This is where I will review all of James Rollins’s books. He is one of my favorite thriller authors. He tends to have a bit of the supernatural in his books as well as high action and great dialogue. So stay tuned!


Published 1999 by William Morrow an imprint of Harper Collins Publishers.

Plot summary from the James Rollins official website at

“Beneath the ice at the bottom of the Earth is a magnificent subterranean labyrinth, a place of breathtaking wonders – and terrors beyond imagining. A team of specialists led by archaeologist Ashley Carter has been hand-picked to explore this secret place and to uncover the riches it holds. But they are not the first to venture here – and those they follow did not return. There are mysteries here older than time, and revelations that could change the world. But there are also things that should not be disturbed – and a devastating truth that could doom Ashley and the expedition: they are not alone.

I read this book back in the early 2000s and this was amazing to me. It’s one of the books that got me into thrillers (the genre you’ll find it under). The action is intense, the characters are somewhat shallow, but the dialogue is good and he makes the unbelievable possibly believable.

I’ll start with characters. Most of the characters in this book are not well developed enough to truly care about them other than as humans in general. The female main character, Ashley Carter, is almost a bit of a bitch. She’s been hurt so now she is as hard feelings wise as her physique. Rollins makes the case as to how tough she is supposed to be when we first meet her out in the New Mexico desert treating herself in the field for a Diamond Back rattlesnake bite; again. But as the book goes on, she is not as bad ass as she seems which may be the point, but it is still almost an inconsistency. The other female, Linda, starts out not as bad ass as Ashley, but ends up being a great heroine. She actually becomes much more likable than Ashley, especially since Linda has to protect Ashley’s son from a terrorist. The male characters are even more shallow, but the majority are likable even in the hero role; not overbearing, but supportive. The role of Jason, Ashley Carter’s son, is almost too fluid meaning that he goes from being a little kid (11 years old) to seeming very wise then back to a kid. He’s probably one of the more likable characters, as well.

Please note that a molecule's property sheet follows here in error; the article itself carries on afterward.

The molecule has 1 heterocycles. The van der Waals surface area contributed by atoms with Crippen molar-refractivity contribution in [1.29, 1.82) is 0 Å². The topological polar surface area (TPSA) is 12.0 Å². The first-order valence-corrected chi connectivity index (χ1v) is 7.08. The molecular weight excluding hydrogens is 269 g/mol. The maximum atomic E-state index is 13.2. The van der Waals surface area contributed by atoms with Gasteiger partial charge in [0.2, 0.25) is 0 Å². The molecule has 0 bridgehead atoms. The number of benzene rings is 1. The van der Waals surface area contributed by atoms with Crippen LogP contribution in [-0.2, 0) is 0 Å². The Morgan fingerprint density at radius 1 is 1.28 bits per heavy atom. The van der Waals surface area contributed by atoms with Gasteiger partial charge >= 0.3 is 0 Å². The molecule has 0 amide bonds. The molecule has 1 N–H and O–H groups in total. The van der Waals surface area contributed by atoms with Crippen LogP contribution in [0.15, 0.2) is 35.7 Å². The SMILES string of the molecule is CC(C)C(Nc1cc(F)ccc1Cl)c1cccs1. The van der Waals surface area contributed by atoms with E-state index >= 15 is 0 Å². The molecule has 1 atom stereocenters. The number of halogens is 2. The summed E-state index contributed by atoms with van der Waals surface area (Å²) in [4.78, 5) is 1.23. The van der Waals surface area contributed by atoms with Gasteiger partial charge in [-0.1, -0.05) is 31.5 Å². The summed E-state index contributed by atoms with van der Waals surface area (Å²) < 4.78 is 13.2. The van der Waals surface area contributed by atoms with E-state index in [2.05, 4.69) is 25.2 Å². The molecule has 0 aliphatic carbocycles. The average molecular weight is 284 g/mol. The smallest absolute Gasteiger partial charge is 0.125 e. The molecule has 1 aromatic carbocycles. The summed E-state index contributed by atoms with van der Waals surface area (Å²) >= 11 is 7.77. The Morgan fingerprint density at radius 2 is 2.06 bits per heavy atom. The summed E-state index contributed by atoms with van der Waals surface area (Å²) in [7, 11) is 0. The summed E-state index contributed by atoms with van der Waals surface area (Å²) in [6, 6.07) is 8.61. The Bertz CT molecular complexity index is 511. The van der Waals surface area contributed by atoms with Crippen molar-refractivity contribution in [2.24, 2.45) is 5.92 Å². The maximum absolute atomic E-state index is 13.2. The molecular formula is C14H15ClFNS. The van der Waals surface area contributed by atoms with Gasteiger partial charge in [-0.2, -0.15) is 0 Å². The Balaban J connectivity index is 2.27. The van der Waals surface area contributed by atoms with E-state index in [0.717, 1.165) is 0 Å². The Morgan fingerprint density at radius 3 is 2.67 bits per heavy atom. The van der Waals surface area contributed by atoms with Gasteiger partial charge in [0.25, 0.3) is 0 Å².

The dialogue in this book was well done and believable. The conversations flow well and it’s easy to follow.

The action is always where it’s at with a James Rollins. The action is as fast paced as a Clive Cussler novel, but with out the annoying conveniences of things just being perfectly right for everything to work out in the end. This book is a heart-pounder to the point that I need to take a break on occasion. Seeing things from different characters’ perspectives keeps the action flowing and the reader reading faster than their eyes can actually handle. Fantastic!

There is always an element of the supernatural to a James Rollins novel and this being the first of his published work, it sets the tone. Beings who shouldn’t exist, existential and telepathic communication, and of course a past meets present element make this an interesting concept. What’s under all the ice and continent of Antarctica anyway?

Give it a read. 4.5 out of 5 stars.


2000, Harper Collins

Plot summary from

High in the Andes, Dr. Henry Conklin discovers a 500-year-old mummy that should not be there. While deep in the South American jungle, Conklin’s nephew, Sam, stumbles upon a remarkable site nestled between two towering peaks, a place hidden from human eyes for thousands of years.

Ingenious traps have been laid to ensnare the careless and unsuspecting, and wealth beyond imagining could be the reward for those with the courage to face the terrible unknown. But where the perilous journey inward ends – in the cold, shrouded heart of a breathtaking necropolis – something else is waiting for Sam Conklin and his exploratory party. A thing created by Man, yet not humanly possible. Something wondrous…something terrifying.

My opinion

As always with James Rollins there is a sense of the supernatural or mystical. This one does not disappoint in that area. Again, a past-meets-present, beings that shouldn’t exist, well researched maybe science, all combine again for Rollins’s second stand-alone novel.

The characterization in this is much like the first; the characters are actually very similar to the first ones. But I don’t necessarily read a James Rollins for his characters. There seems to be a formula for these; a woman and man main characters who either already know each other or will become quite close as the novel progresses. Usually one of them has a secret or some kind of past that they can’t shake. There is usually a cast of characters that support the main ones well, usually a friend of one of the protagonists or a colleague. Usually there is a spy or betrayer. Truly this follows that pattern but in a way that it is not so obvious.

The supernatural element in this story is quite interesting. I don’t want to go into too much detail because of spoilers, but the area of Peru and the Andes should give you some clues. The descriptions of the settings are detailed enough for the imagination but doesn’t bog the plot down.

The action is once again fast paced and satisfying. The dialogue isn’t great but it works for the genre.

Now that I’ve read it twice I’ll say that it is worth reading once if not twice. 🙂

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